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a's are objects with multiple "categories", b's, for instance a1 has three cateories b1,b2,b3. The problem is to, reduce the number of categories (which can grow rather large), into groups that always occurs together. A "largest common subset" thing.

So for instance, given the following data set:

a1{ b1,b2,b3 } 
a2{ b2,b3 }
a3{ b1,b4 }

We can find that b2 and b3 always comes together..

b23 = {b2,b3}

..and we can reduce the category set to this:

a1{ b1, b23 }
a2{ b23 }
a3{ b1,b4 }

So, my issue is to find some algorithm to solve this problem.

I have started to look at the Longest Common Sequence problem, and it might be a solution. i.e. something like repeatedly grouping categories like this b' = LCS(set_of_As) until all categories has been traversed. However, this is not complete. I have to limit the input domain in some way to make this possible.

Do I miss something obvious? Any hints of a problem domain you can point me to? Does anyone recognize any other approach to such a problem.

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You're highly likely correct. LCS definitely is one that would work for the problem at hand. And the shortest answer to your main question is no you didn't miss anything obvious. Seems like a nice problem though. – Robert Koritnik Oct 23 '12 at 18:38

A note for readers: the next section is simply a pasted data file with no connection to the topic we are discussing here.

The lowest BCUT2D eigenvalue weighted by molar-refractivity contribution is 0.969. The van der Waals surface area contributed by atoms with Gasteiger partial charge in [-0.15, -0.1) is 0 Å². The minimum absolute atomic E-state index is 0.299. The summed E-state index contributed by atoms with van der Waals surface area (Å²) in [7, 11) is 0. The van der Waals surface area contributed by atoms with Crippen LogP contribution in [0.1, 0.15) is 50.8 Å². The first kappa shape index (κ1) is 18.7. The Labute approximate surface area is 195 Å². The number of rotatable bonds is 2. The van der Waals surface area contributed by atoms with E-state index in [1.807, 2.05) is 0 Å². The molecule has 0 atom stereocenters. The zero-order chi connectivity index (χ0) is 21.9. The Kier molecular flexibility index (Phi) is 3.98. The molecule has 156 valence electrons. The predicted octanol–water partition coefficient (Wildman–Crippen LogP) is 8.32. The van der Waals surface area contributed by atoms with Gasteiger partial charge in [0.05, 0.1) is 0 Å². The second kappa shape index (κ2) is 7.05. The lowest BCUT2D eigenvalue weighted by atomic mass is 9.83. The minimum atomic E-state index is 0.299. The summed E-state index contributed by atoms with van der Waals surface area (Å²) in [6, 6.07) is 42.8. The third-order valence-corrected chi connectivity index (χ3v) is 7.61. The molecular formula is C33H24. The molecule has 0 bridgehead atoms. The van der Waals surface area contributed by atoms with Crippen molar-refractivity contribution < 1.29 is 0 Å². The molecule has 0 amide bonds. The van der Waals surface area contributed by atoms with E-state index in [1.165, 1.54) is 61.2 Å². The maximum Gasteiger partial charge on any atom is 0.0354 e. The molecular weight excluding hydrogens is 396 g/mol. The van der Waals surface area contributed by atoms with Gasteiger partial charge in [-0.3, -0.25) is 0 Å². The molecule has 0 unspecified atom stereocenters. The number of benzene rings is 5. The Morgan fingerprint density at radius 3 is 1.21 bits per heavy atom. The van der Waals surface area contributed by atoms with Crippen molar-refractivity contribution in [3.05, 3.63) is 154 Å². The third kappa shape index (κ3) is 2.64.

Really, all you'd need to do is run the same pairing algorithm like you did there to get the b23 pair. Repeat it until there is no change to the sets. First run through would make pairs, second run through would make pairs of pairs or pairs of a pair and a single. So you'd have triplets and quadruple recurrences covered then. – Ghlitch Oct 23 '12 at 18:42
I think that you can improve your performance by say that your categories are ordered. So, if you draw a matrix with all categories x all objects (axb matrix) all you have to do is to find columns that are equals. I know, its pretty big too, but may be faster :) – Plínio Pantaleão Oct 23 '12 at 18:54
Transforming the sets into a matrix and comparing columns is similar to my answer below - but will take more memory and comparing columns will be inefficient unless you sort columns. – Rafael Baptista Oct 23 '12 at 18:56
Indeed, your approach seems faster – Plínio Pantaleão Oct 23 '12 at 19:02
up vote 7 down vote accepted

Transform your sets to have sets of b's that include a's:

b1 { a1, a3 }
b2 { a1, a2 }
b3 { a1, a2 }
b4 { a3 }

Make sure the contents of the new b sets are sorted.

Sort your b sets by their contents.

Any two adjacent sets with the same elements are b's that occur in the same a sets.

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An additional optimization would be to sort the b sets first by length, then by content. – coproc Oct 23 '12 at 19:01
Thanks! didn't think of that. – Petter Nordlander Oct 25 '12 at 13:31

I think you're on the right track with the LCS if you can impose an ordering on the catagories (if not then the LCS algorithm can't recognize {b3, b4} and {b4, b3}). If you can impose and ordering and sort them then I think something like this could work:

As = {a1={b1, b2},a2={b3},...}
while ((newgroup = LCS(As)) != empty) {
  for (a in As) {
     replace newgroup in a
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